As of last weekend, it’s no longer possible to sign up for a new Post Office broadband deal. All offers under its name have been removed from sale across the country, and existing Post Office Broadband customers will be moved to Shell’s broadband division.
The deal is yet to be finalised, but Shell Energy Broadband has issued a statement to reassure people that a proper introduction and explanation of the move will be sent out to customers as soon as the acquisition officially takes place.
But what does the acquisition mean for you? Will you see any changes to your service? Let us explain.
If you’re a Post Office broadband customer, there’s no need to worry. Shell has promised a completely smooth, seamless transition, so you don’t need to expect any change to your service for the rest of your contract term.
Over 450,000 households and premises currently use Post Office Broadband, but the service uses exactly the same Openreach broadband network as Shell Energy Broadband already. This means there won’t be any drop in connection or broadband speed throughout the entire transition. You probably won’t even notice when it switches over.
The payment process will remain the same, too. Your direct debit payments will just automatically switch over to Shell Energy Broadband, and there won’t be any increases or changes to the price you currently pay for your Post Office Broadband deal. If you currently pay by visiting the Post Office in-store, you will be able to do this.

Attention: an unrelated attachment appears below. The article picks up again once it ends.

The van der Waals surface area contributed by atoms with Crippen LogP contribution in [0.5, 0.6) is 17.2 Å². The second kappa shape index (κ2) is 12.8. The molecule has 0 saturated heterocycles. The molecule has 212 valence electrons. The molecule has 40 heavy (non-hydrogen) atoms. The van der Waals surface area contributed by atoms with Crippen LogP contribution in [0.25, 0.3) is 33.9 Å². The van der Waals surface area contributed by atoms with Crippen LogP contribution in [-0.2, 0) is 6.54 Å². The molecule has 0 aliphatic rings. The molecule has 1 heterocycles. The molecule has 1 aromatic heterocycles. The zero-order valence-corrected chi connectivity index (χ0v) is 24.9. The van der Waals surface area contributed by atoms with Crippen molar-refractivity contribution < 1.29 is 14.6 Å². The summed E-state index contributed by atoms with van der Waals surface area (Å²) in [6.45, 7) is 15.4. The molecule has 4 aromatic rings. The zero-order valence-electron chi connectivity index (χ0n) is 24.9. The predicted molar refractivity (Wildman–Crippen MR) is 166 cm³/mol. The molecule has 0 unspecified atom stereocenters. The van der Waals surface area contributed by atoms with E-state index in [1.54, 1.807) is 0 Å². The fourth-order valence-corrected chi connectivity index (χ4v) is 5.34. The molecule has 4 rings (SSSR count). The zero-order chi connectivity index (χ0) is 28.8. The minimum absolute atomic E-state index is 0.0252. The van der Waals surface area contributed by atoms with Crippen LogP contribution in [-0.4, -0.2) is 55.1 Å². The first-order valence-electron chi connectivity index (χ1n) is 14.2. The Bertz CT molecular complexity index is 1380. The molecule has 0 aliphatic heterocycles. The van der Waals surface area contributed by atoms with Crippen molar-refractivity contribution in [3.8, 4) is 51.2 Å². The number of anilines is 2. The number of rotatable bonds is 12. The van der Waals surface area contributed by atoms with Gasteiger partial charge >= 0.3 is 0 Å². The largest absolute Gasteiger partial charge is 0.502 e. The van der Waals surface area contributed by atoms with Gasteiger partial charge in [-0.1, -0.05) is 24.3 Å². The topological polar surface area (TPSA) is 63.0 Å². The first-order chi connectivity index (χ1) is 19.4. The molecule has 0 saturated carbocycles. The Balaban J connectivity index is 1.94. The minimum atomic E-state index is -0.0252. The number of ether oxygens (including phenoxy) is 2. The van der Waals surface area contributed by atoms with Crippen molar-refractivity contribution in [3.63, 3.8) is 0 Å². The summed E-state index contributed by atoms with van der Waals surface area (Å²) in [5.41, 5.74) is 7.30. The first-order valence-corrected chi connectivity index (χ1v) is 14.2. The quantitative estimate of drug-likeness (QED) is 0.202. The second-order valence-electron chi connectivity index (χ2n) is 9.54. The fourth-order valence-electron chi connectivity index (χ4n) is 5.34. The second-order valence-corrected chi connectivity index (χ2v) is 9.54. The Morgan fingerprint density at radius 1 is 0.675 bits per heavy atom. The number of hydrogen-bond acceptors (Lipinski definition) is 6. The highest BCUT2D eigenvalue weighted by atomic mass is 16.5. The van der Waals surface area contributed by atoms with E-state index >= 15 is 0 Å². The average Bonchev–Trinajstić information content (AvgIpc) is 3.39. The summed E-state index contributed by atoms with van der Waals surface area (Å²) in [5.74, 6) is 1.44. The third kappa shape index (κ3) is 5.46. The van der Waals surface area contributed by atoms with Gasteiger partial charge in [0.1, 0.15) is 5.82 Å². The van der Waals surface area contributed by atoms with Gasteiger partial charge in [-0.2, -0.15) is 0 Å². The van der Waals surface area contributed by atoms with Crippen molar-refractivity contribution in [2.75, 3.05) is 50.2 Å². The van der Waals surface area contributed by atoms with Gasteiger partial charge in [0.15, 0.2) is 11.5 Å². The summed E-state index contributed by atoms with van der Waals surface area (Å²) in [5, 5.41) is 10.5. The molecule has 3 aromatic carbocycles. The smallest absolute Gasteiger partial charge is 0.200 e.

You won’t even have to change your router over when Shell takes over. Your existing one will work just fine.
Not a whole lot. The main difference you’ll notice is the number of Shell Energy Broadband benefits you’ll start qualifying for. These include exclusive savings on your energy deal (in particular, options to bundle both services together for a cheaper monthly price) and a wide range of perks via the Shell Go+ app.
Shell Energy Broadband currently has around 130,000 broadband customers, so the addition of another 450,000 will have to be met with a much larger customer service presence than it used to have. While Shell itself is yet to confirm its plan to tackle this, it’s likely that the acquisition will involve moving some of Post Office Broadband’s customer service colleagues over as well.
If you’re thinking about renewing your contract with Post Office Broadband, you will probably notice a difference when your current contract finishes, as Shell may have other processes for signing up for a new contract.
That said, it’s always good to compare broadband deals with other providers as well to see if you could find a better-value offer elsewhere.